Still, the rank-and-file faithful weren’t so concerned with the future: They wanted to savor the final moments of a pope they have known for years.

“I came to thank him for the testimony that he has given the church,” said Maria Cristina Chiarini, a 52-year-old homemaker who traveled by train from Lugo in central Italy with about 60 members of her parish. “There’s nostalgia, human nostalgia, but also comfort. Because as Christians we have hope. The Lord won’t leave us without a guide.”

1
Text Only
Headline News
  • Questions linger year after Boston Marathon bombs

    A surveillance video shows a man prosecutors say is Dzhokhar Tsarnaev placing a bomb near the finish line of the Boston Marathon, just yards from where an 8-year-old boy was killed when it exploded.

    April 15, 2014

  • Little sign of progress as Obama, Putin speak

    Speaking for the first time in more than two weeks, President Barack Obama and Russian President Vladimir Putin showed little sign of agreement Monday, with the U.S. leader urging pro-Russian forces to de-escalate the situation in eastern Ukraine and Putin denying that Moscow was interfering in the region.

    April 15, 2014

  • 3 dead after suburban Kansas City shooting

    A man opened fire outside a Jewish community center on Sunday, killing two people before driving over to a retirement community a few blocks away and killing someone else, authorities said.

    April 14, 2014

  • Couple: Truck was on fire before deadly bus crash

    A couple said a FedEx tractor-trailer was already on fire when it careened across a median, sideswiped their car and slammed into a bus carrying high school students, adding a new twist to the investigation of a crash that killed 10 people.
    Initial reports by police indicated the truck swerved to avoid a sedan that was traveling in the same direction in this town about 100 miles north of Sacramento, then went across the median. There was no mention of the truck being on fire.

    April 13, 2014

  • ‘Obamacare’ under attack as conservatives eye 2016

    Republicans eyeing the 2016 White House race battered President Barack Obama’s health care law and nicked each other Saturday, auditioning before a high-profile gathering of conservatives that some political veterans said marked the campaign’s unofficial start.

    April 13, 2014

  • Finance officials: Global economy turns the corner

    The world’s top finance officials expressed confidence Saturday that the global economy finally has turned the corner to stronger growth. This time, they may be right.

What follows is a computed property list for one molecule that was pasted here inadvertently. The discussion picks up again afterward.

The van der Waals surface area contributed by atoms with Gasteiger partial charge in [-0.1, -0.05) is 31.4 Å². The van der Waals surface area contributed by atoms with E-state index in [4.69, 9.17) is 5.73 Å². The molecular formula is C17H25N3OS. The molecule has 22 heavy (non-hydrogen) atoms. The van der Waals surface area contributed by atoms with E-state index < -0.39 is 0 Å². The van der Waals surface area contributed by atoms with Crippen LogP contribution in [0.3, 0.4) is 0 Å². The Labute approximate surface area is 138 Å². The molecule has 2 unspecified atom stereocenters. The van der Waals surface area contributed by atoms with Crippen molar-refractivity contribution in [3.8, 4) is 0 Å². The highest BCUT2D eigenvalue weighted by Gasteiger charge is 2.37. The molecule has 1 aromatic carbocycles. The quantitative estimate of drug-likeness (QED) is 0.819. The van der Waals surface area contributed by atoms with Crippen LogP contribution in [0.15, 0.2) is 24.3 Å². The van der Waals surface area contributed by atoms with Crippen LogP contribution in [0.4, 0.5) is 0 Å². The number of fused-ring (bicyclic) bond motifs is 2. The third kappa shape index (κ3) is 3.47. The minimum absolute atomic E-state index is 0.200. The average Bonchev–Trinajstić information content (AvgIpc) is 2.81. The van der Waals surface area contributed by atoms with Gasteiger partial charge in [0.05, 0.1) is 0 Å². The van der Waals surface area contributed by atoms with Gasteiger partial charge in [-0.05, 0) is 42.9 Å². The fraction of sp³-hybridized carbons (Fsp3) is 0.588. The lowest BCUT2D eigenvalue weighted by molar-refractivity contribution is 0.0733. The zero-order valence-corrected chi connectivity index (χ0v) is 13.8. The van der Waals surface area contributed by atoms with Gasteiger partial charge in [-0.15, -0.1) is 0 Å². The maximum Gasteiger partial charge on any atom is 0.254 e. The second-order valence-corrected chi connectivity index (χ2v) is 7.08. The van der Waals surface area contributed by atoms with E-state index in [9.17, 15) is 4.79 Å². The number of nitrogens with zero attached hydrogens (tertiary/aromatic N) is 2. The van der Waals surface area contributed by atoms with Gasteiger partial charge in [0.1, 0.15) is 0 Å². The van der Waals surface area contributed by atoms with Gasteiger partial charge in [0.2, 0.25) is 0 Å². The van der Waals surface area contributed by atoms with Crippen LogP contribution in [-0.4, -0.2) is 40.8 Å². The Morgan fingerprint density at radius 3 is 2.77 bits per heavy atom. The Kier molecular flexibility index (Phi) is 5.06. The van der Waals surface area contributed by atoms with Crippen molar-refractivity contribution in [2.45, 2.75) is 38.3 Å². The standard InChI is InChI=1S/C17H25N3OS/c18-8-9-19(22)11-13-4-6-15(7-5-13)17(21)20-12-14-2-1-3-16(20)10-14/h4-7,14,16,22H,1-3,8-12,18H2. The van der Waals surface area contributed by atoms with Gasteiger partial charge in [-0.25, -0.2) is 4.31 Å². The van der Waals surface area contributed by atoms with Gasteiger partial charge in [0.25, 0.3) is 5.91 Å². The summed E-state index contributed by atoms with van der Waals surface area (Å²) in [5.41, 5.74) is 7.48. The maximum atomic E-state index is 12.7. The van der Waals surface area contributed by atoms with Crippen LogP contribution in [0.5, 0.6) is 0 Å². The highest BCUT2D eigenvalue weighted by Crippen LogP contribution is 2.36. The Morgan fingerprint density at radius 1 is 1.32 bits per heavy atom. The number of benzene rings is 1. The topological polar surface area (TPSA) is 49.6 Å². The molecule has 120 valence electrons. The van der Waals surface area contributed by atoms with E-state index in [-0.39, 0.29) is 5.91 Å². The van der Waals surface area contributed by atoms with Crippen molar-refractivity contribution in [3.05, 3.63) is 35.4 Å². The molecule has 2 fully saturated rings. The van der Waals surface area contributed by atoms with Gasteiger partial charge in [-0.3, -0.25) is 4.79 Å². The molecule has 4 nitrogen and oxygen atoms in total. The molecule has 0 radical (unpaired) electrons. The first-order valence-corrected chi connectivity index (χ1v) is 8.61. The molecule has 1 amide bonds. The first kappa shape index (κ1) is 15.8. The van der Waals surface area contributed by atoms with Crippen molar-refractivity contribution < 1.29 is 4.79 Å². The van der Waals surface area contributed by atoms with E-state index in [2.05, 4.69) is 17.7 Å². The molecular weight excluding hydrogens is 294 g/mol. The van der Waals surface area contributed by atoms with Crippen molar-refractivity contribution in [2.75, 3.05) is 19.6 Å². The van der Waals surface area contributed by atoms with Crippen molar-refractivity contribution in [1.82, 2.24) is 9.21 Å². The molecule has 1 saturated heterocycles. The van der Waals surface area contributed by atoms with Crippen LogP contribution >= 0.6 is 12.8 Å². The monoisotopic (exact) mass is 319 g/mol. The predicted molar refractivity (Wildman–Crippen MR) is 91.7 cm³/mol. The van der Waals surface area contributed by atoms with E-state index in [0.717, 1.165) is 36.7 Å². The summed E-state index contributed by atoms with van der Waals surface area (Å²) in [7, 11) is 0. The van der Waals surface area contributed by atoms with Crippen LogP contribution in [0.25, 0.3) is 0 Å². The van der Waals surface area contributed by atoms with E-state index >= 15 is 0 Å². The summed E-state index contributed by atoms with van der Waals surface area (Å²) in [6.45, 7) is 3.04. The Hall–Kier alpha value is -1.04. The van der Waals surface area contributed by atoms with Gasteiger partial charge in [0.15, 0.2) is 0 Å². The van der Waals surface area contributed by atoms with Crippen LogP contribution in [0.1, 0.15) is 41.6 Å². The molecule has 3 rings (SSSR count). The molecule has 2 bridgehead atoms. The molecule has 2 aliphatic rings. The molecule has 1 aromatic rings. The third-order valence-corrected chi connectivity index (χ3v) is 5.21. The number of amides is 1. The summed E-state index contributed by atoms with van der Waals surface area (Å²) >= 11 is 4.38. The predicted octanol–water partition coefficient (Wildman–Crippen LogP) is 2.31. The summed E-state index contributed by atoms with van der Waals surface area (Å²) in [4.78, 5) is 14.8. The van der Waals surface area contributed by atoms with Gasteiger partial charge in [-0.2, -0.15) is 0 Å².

Despite challenges that include market jitters about the Federal Reserve’s bond-buying slowdown and global tensions over Ukraine, policymakers said they believe there is a foundation for sustained growth that can provide jobs for the millions of people still looking for work five years after the worst recession since the Great Depression of the 1930s.

    April 13, 2014

  • There’s a new ‘face,’ but old problems for health care law

    Abruptly on the spot as the new face of “Obamacare,” Sylvia Mathews Burwell faces steep challenges, both logistical and political.
    Burwell, until now White House budget director, was named by President Barack Obama on Friday to replace Health and Human Services Secretary Kathleen Sebelius, who oversaw the messy rollout of the health care overhaul.

    April 12, 2014

  • Australia leader confident sounds are from Flight 370

    With the Malaysian jetliner mystery now five weeks old, officials have narrowed the search zone for the missing plane and are “very confident” the underwater signals they have heard are from its black box, Australia’s prime minister said Friday.
    At the same time, however, those electronic signals are fading, Tony Abbott added.

    April 12, 2014

  • Dreams dashed in fatal bus crash

    It was a busload of opportunity: young, low-income, motivated students, destined to become the first in their families to go to college, journeying from the concrete sprawl of Los Angeles to a remote redwood campus 650 miles north.
    Those dreams shattered for some Thursday in an explosive freeway collision that left 10 dead — students, chaperones and both drivers — and dozens hospitalized.

    April 12, 2014

  • Questions on long-term health lingering four years after spill

    When a BP oil well began gushing crude into the Gulf of Mexico four years ago, fisherman George Barisich used his boat to help clean up the millions of gallons that spewed in what would become the worst offshore spill in U.S. history.
    Like so many Gulf Coast residents who pitched in after the April 20, 2010, explosion of the Deepwater Horizon rig, Barisich was motivated by a desire to help and a need to make money — the oil had destroyed his livelihood.

    April 12, 2014

House Ads
Featured Ads